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Okay. The Keewanaw Peninsular in winter is bloody amaaaazing.

The snow on the trees is like every Christmas card you've ever seen, squared. Robert Frost would slit his wrists. Bev Doolittle could hide a whole army of piebald elephants in it. It's incredible stuff. Birch trees everywhere, looking pale and papery, fir trees covered in great blobs and globules of snow. We drove by Lake Superior, where the water was grey and the sky was grey and the waves rolled against black rocks, with white snow and immense fringes of icicles. The ice that piles up on the rocks is the palest blue-green, the exact color of--well, to eschew romanticism in favor of accuracy, it's the exact color of Daquiri Ice sherbet from Baskin Robbins. Since it provides the only color in a completely monochromatic landscape (with maybe a hint of deep earth red at places along the shore) it's a gorgeous effect, as well as giving one a vague craving for ice cream.

We stopped at Lake Bailey, which is frozen solid now and covered in snow, and Tom and I shuffled a few hundred yards through the snow to check out a broken line of coyote tracks. The view of forest and hillside covered in snow was incredible. The silence was incredible. My mother's attempts to photograph things through the window of the moving car...well, perhaps not so incredible, but we give her points for effort, anyway.

Also, I have eaten a pastie. Most of us probably know pasties as the things used to cover stripper nipples, but in this case, it appears to be a local dish, rather like a dry pot-pie in a thin crust. A kind of Yooper calzone. The crust may be more or less leathery, and the interior contains meat, onion, potato, rutabaga, and so forth. (What this may say about the size and consistency of Yooper stripper nipples--Christ, try saying that five times fast--is open to debate.)

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I own five acres a few acres miles outside Houghton--

and your travelogue is making me seriously homesick.

The pasty is indeed of Cornish origin, but the UP Finnish iron and copper miners took them to heart so that they have become, in a weird retroactive sort of way, a traditional Finnish dish.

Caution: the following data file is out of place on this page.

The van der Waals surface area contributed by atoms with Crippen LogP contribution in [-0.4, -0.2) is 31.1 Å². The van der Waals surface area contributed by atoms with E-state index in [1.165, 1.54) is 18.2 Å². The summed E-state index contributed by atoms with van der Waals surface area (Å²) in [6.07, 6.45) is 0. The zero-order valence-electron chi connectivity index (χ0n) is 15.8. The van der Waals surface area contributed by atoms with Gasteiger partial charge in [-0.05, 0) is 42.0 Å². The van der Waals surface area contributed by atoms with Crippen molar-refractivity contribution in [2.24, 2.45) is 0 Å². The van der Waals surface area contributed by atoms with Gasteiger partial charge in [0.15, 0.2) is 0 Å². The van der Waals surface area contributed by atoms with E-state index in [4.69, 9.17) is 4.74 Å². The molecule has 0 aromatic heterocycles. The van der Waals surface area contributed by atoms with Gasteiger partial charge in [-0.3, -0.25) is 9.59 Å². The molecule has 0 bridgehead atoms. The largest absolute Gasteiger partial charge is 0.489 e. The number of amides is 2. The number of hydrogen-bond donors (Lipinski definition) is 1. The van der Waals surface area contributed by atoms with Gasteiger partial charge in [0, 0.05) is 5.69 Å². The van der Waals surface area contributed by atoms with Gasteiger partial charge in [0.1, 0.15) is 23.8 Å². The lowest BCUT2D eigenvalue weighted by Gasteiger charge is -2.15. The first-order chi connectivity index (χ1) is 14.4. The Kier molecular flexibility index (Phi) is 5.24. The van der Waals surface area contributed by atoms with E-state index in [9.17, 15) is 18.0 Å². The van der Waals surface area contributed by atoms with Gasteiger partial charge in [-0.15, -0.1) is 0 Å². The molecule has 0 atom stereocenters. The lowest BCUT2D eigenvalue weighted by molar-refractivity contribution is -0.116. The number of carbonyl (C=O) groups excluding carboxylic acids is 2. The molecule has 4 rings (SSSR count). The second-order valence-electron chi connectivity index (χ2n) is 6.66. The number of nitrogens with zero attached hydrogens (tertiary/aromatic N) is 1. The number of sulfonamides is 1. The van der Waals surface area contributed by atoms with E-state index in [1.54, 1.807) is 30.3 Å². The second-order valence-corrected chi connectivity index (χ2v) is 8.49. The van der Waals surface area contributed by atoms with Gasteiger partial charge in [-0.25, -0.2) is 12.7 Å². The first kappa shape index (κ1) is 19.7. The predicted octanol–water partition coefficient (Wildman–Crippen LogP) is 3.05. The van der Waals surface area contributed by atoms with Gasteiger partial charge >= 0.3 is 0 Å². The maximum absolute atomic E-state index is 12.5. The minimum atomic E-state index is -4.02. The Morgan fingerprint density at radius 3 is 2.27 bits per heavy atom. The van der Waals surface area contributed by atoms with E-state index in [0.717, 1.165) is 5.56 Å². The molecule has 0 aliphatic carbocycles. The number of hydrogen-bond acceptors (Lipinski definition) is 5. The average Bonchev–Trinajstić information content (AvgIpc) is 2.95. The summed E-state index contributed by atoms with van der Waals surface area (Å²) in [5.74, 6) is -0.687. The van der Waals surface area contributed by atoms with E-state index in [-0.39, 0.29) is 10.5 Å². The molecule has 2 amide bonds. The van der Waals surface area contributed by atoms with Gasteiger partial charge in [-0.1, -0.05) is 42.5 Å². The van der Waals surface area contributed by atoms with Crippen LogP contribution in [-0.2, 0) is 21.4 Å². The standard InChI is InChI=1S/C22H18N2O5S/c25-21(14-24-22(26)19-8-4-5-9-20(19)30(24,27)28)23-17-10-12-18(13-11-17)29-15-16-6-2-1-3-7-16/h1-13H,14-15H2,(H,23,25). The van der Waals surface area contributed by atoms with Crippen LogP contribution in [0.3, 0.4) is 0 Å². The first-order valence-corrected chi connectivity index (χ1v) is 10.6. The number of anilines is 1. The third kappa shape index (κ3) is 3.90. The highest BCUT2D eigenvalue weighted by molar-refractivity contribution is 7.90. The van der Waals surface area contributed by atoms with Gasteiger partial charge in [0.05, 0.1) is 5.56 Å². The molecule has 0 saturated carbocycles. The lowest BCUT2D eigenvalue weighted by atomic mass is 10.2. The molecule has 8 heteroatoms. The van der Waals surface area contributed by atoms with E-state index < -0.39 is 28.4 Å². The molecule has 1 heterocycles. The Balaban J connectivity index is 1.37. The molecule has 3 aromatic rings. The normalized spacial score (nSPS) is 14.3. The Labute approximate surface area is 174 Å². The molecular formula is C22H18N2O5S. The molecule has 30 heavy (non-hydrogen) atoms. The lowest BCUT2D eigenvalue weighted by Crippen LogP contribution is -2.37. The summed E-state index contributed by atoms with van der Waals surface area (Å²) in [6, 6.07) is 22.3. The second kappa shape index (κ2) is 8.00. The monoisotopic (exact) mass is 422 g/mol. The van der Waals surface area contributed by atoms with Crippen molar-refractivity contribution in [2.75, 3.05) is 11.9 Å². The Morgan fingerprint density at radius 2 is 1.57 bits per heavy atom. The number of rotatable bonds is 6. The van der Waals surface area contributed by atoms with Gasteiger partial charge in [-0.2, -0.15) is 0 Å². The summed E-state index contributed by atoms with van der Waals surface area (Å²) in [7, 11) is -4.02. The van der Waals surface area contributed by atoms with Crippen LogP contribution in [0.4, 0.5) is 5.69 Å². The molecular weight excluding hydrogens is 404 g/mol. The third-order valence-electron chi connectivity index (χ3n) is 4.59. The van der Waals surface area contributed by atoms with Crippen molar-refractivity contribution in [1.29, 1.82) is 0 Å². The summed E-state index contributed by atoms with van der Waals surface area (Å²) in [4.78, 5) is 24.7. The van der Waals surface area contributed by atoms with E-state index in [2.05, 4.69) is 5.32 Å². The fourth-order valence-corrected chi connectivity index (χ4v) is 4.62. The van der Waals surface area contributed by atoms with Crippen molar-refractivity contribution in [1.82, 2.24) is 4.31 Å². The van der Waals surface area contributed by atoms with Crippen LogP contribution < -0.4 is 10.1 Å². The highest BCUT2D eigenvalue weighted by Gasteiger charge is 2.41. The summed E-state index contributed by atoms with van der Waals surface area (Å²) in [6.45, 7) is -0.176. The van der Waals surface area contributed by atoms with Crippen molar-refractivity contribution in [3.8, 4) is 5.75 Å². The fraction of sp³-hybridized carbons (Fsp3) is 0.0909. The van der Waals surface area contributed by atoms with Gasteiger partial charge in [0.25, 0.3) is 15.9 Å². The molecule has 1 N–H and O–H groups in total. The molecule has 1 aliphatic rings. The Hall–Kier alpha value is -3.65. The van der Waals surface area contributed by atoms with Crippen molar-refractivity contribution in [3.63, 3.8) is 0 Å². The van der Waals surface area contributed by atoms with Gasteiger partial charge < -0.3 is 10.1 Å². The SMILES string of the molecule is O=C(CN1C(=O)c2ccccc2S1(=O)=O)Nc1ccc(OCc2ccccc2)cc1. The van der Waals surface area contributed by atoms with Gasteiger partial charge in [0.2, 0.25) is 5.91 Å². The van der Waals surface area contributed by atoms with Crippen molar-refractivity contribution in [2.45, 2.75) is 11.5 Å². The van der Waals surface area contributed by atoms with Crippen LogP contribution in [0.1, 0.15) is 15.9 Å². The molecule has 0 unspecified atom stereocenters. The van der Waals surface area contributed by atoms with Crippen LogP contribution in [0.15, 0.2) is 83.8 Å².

I forgo rutabagas, however, and make them with beef, onion, potato, and carrot. I do tend to overwork my pie-crust doughs so that rather than flaky, they turn out somewhat tough--delicious but rugged.

It turns out that for a pasty, this is a good thing. They were meant to travel in miners' lunch boxes; indeed, there are contests held wherein pasties are dropped down a vertical mine shaft for distances up to 100 feet. It was deemed good if they survived the fall. Flaky crusts simply cannot do that.

For noshing, the pasties were reheated over the flame of the miner's headlamp.

I wish my grandmother or mother were still around. They could tell you about the Great Snow in the winter of '38 when they skied out of the second-storey window, and my grandmother plowed right into a bear crossing the road.

Speaking of pictures..

We want pictures!!!

Is that a second storey where the first storey is on ground level, or where the first storey is the one above the one at ground level?

I recall hearing that pasties were kept warm by virtue of being stuffed down the miner's shirt. Perhaps there is something to this nipple thing after all...

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